Mars Exploration Rovers - Spirit and Opportunity coming 3 Jan to a planet near you...

On Jan. 3, NASA's Mars Exploration Rover Project will
deliver the first mobile laboratory to the surface of Mars. The
rover will perform robotic geological fieldwork that may reveal
a history of water on Mars. On Jan. 2, 2004, NASA's Stardust
spacecraft will have a close encounter with comet Wild 2,
deploying a collector to catch particles for return to Earth.
NASA's first rover, Spirit, will arrive at Mars at
approximately 11:35 p.m. EST Jan. 3. Information about the Mars
Exploration Rover mission is available online at:
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JPL NEWSROOM OPERATING HOURS (ALL TIMES EST)
Dec. 31closed
Jan. 1, 2004closed
Jan. 2, 200410 a.m. to midnight
Jan. 3, 200410 a.m. thru 3 a.m. Jan. 5
Jan. 5, 20049 a.m. to 9 p.m.
Press conferences will be conducted at JPL starting today on
the Stardust and Mars missions. Information about both missions
is available at:
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Briefing Schedule (ALL TIMES EST):
Today:
- News briefing, Stardust pre-flyby overview, 2 to 3 p.m.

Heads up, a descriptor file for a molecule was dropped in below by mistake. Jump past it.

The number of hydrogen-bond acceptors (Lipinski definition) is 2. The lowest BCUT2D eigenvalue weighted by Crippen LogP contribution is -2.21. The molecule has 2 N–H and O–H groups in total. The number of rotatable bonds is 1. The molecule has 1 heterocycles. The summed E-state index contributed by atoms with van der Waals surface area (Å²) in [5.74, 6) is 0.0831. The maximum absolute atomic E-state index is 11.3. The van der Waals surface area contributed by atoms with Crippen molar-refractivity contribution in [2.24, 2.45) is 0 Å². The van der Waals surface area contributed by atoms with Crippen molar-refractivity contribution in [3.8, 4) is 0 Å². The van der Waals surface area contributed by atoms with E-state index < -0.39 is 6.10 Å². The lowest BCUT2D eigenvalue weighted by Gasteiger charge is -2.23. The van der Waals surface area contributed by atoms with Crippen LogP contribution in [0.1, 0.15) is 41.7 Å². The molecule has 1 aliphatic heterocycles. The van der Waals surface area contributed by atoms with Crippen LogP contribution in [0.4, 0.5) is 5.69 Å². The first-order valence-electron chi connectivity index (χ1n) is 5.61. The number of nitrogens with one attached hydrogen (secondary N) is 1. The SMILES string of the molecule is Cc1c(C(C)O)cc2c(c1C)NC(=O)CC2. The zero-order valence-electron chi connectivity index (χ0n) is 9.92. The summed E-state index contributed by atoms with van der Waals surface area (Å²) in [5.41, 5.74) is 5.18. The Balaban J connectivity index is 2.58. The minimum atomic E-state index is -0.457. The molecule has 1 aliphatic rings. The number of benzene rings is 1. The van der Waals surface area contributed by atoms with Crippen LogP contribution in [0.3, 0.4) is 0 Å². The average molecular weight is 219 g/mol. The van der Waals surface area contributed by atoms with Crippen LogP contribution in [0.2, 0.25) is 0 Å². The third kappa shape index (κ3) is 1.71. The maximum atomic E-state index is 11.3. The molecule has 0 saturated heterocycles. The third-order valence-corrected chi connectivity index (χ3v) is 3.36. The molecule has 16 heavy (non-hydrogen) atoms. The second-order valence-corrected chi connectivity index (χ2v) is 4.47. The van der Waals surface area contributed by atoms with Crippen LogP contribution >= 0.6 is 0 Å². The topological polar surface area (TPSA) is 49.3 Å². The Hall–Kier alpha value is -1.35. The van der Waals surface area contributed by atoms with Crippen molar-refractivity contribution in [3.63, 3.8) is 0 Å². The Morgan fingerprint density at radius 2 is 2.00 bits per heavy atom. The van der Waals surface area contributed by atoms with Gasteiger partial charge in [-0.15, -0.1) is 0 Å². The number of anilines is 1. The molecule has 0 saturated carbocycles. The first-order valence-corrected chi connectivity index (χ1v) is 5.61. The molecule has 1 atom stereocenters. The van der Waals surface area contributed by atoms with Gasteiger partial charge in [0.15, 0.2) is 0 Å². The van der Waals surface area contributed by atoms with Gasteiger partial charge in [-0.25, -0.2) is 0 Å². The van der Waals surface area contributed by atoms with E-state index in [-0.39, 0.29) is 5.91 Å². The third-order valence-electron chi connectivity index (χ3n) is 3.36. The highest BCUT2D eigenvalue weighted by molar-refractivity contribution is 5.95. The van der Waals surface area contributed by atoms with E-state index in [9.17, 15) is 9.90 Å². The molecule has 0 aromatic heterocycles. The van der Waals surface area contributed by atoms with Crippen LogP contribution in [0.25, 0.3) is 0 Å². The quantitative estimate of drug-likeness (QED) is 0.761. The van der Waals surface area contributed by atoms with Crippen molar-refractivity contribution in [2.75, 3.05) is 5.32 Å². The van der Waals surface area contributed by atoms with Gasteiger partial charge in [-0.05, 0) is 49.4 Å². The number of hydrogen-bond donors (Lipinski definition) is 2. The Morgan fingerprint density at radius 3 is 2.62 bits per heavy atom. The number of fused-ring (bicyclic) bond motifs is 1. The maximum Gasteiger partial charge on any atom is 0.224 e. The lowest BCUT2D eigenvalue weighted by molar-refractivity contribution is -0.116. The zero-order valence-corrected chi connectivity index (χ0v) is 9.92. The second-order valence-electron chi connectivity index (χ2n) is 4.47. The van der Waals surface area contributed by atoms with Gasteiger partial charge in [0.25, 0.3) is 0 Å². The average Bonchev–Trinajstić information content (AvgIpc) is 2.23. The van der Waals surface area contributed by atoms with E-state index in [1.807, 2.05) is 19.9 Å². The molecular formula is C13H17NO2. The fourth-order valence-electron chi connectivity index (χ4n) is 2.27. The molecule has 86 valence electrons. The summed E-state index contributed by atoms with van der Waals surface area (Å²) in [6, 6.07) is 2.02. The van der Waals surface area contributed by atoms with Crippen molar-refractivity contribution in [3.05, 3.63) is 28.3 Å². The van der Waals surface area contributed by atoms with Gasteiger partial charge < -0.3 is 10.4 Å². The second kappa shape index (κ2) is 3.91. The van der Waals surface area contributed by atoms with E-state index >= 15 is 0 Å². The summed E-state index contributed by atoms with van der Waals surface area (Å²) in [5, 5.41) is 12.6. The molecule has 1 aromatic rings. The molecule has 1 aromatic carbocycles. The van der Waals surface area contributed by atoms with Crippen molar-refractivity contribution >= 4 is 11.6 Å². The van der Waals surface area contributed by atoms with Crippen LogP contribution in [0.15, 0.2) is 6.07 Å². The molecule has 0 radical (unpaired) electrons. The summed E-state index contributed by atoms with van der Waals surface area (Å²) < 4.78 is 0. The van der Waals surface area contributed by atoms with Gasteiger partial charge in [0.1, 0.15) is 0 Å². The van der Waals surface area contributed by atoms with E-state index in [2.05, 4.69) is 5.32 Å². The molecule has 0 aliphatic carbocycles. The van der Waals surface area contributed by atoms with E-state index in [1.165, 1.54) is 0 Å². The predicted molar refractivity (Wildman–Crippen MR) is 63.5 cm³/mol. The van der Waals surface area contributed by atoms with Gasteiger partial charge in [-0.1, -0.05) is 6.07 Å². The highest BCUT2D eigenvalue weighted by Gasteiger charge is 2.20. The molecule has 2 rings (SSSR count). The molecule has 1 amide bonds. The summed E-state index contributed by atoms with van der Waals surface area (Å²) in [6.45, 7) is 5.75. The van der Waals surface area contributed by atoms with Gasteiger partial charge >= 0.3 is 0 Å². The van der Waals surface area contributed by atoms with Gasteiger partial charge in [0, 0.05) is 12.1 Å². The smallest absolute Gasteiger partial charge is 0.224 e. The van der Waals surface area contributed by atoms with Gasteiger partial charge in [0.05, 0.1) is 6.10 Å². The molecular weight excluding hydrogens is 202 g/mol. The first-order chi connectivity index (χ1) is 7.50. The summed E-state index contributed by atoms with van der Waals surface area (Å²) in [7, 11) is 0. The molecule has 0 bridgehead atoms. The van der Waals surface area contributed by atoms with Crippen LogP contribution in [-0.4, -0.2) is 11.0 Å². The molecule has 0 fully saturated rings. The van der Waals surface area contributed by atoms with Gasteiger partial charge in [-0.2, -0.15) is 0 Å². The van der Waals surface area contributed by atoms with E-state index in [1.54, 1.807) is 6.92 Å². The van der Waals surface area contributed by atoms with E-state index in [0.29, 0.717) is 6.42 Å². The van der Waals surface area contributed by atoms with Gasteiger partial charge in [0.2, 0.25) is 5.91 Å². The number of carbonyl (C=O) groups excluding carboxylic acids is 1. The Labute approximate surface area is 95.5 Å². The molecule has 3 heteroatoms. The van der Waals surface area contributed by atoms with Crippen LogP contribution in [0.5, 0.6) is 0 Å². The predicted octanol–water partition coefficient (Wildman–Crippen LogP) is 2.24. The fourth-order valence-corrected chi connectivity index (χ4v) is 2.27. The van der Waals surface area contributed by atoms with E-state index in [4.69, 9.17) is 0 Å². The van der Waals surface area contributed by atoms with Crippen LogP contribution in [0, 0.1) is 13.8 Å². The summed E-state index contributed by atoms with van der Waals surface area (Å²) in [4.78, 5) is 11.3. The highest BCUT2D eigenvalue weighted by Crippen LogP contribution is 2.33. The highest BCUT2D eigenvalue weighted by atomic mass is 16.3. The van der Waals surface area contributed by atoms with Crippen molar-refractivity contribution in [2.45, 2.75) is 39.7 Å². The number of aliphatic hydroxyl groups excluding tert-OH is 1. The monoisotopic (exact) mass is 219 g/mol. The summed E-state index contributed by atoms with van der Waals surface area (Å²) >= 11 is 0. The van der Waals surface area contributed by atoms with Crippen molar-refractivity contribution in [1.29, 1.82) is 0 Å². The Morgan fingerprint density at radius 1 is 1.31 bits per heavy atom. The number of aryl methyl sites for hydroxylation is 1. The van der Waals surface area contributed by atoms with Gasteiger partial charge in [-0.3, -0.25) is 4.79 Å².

Friday, Jan. 2
-- News briefing, Mars science overview, 11:30 a.m. to 12:30
p.m.
-- Live coverage of Stardust flyby, 2 p.m.
-- News briefing, Mars rover mission overview, 12:30 to 1:30
p.m.
-- News briefing, Stardust flyby, 6 to 7 p.m.
Saturday, Jan. 3
-- News briefing, Spirit landing status, 3 to 4 p.m.
-- News briefing, Mars program overview, 6 to 7 p.m.
-- Live Mars rover mission coverage begins, 9:45 p.m.
-- Spirit Mars landing, NET 11:35 p.m.
Sunday, Jan. 4
-- News briefing, Spirit landing, 12:30 to 1:30 a.m.
-- Other news briefings, times TBD
NASA TV will provide extensive mission coverage. NASA TV is
available on AMC-9, transponder 9C, C-Band, located at 85
degrees west longitude. The frequency is 3880.0 MHz.
Polarization is vertical, and audio is monaural at 6.80 MHz.
Audio only of coverage is available by calling: 321/867-
1220/1240/1260/7135. TV schedule:
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Visit the multimedia "M2K4" Mars mission Web site for photos,
videos and extensive information about NASA's quest to explore
the dangerous and mysterious red planet:
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JPL, a division of the California Institute of Technology,
Pasadena, manages the Mars Exploration Rover project for NASA's
Office of Space Science, Washington.
For information about NASA and agency missions on the Internet,
visit:
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-end-
Jacques :-)
Editor:
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Reply to
Jet Red
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I pray this one makes it and they did not confuse metric and English figures again.
-- Dale Martin NAR 80678 L2 N0JFM
Reply to
Dale Martin
wonder if the MER can find the beagle too (2?)
Reply to
tater schuld

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